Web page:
|| Few professions are as dependent on discipline as is the military. Discipline is fundamental to military efficiency, cohesion, esprit-de-corps permitting commanders to control the use of violence so that the right amount and type of force can be applied in exactly the right circumstances, the right time and the right place. At the personal level, discipline ensures that at all times of great danger and risk, the soldier can and will carry out orders even if his natural instinct for self-preservation and fear tells him otherwise. Likewise, group and individual discipline ensures adherence to laws, standards, customs and values of civilian society, even during combat operations.
He went on to say, “Therefore, discipline is integral not only to the maintaining of an efficient armed forces, but also ensuring that the rule of law predominates within the military, particularly when engaged in great peril and danger in combat”.
We see that it as important for two reasons, not only for maintaining discipline so that when someone violates the law there is quick action and a speedy response to breaches of discipline but also that there may well need to be procedural differences available in the military context. However, it is also extremely important that when engaged in combat there always be an adherence to the rule of law.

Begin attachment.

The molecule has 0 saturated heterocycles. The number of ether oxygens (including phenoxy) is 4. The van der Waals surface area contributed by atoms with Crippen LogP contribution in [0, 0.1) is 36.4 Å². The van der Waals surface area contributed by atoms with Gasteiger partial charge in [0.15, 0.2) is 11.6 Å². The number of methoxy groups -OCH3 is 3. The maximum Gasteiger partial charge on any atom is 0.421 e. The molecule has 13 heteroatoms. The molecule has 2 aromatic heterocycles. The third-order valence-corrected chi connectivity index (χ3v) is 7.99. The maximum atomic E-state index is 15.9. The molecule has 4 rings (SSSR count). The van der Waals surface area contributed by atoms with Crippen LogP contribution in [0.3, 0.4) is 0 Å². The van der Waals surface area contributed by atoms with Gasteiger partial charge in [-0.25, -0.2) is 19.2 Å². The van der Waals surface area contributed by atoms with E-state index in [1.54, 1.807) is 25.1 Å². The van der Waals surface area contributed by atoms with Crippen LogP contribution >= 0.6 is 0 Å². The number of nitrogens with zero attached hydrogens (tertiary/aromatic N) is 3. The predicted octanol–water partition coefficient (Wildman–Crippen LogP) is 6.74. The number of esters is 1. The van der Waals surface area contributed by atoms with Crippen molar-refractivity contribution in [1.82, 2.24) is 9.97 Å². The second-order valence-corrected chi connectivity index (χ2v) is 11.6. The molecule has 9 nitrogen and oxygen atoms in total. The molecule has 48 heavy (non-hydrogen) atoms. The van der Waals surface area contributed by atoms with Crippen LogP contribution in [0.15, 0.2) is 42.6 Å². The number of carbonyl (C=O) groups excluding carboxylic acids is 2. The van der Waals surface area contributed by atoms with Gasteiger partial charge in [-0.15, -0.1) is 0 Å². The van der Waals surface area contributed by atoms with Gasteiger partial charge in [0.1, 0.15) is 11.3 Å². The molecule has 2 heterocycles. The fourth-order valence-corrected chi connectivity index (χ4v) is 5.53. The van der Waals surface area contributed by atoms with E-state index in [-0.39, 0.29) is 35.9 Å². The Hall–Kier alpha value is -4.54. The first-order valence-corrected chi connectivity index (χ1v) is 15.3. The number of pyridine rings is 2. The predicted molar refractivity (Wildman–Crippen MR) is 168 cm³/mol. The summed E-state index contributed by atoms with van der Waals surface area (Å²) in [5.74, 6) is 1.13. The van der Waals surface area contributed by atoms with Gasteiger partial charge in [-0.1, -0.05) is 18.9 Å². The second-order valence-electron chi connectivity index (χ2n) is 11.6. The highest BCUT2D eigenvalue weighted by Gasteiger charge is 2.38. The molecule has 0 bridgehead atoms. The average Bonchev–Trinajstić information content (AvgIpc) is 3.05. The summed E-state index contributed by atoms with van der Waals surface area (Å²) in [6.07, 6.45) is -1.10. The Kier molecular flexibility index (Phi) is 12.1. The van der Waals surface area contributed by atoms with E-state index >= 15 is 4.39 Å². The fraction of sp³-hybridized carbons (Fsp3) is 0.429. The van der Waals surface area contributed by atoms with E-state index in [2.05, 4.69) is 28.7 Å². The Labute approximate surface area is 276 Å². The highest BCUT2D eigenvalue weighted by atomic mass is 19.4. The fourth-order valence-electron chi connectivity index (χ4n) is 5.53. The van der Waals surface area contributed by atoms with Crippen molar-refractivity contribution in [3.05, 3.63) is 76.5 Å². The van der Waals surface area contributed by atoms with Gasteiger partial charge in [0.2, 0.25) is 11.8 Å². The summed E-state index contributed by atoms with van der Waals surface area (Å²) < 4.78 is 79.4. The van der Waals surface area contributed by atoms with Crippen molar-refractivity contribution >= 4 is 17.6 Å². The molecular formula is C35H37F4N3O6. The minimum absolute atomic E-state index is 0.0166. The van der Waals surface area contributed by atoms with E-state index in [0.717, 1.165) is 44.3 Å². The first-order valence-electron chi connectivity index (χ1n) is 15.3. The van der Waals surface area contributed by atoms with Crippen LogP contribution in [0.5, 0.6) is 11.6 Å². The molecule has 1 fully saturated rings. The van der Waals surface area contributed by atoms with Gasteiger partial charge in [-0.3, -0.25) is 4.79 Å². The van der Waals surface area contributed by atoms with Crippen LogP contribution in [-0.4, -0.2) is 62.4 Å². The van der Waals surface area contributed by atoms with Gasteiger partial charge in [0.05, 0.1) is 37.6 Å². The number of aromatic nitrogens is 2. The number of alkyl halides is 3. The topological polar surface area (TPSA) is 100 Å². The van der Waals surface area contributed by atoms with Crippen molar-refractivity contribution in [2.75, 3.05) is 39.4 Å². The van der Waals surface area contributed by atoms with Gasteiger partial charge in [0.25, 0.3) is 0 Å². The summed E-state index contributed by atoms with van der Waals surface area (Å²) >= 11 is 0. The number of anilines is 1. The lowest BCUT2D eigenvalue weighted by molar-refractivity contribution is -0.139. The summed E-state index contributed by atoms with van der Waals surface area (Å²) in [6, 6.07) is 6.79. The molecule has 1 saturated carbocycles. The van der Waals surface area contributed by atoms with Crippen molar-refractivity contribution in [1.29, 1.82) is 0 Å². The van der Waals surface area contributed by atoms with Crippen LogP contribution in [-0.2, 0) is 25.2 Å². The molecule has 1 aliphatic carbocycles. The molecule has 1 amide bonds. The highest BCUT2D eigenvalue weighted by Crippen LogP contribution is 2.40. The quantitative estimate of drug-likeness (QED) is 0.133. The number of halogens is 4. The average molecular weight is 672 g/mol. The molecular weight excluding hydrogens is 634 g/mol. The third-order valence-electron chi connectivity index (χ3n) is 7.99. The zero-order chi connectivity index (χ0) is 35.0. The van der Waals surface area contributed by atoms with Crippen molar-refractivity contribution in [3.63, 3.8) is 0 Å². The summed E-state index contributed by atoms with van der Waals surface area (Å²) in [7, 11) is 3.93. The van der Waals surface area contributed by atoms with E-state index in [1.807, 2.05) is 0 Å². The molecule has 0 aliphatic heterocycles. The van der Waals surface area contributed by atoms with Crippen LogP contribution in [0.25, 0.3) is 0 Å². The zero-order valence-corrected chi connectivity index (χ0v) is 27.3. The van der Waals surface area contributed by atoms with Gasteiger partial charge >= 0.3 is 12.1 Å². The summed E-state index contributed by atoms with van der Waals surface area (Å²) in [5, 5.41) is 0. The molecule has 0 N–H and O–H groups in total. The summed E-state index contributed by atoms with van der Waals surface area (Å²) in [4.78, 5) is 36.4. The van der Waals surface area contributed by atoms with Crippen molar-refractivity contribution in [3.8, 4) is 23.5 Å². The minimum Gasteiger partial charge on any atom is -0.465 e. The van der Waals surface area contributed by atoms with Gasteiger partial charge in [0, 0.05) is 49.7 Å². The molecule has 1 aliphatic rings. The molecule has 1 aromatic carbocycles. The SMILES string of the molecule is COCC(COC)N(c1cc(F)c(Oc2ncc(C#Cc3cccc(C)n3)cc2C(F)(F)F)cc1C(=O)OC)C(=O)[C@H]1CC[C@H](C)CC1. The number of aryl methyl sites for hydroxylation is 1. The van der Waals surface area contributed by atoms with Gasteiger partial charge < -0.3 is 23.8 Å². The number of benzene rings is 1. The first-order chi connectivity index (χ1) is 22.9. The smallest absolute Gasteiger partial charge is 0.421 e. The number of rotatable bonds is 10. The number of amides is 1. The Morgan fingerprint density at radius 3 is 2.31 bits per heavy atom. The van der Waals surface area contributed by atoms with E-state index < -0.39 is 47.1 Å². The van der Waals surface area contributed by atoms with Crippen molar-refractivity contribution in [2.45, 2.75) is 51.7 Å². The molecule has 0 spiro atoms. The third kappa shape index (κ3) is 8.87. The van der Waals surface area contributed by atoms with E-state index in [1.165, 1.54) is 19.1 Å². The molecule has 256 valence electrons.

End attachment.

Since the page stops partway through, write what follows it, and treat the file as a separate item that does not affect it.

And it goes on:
Our country certainly wants a military force and troops who are capable of carrying out their use of force in a lawful manner, regardless of the circumstances of great peril that others take. Therefore, we say that not only the military justice system exists to punish wrongdoers, it is also a central part of command discipline and morale.
We have a voluntary military and the military justice system must be seen as equitable and fair. Otherwise, we will not only have a justice problem but could also have an operational and recruitment problem. We must recognize that people who volunteer for military service must know that they have to be treated fairly. Therefore, we must also emphasize the justice side as well as the military side. We want, expect and need a high level of morale in our system among our troops and we demand loyalty, but that is a two-way street and the system must be seen as fair.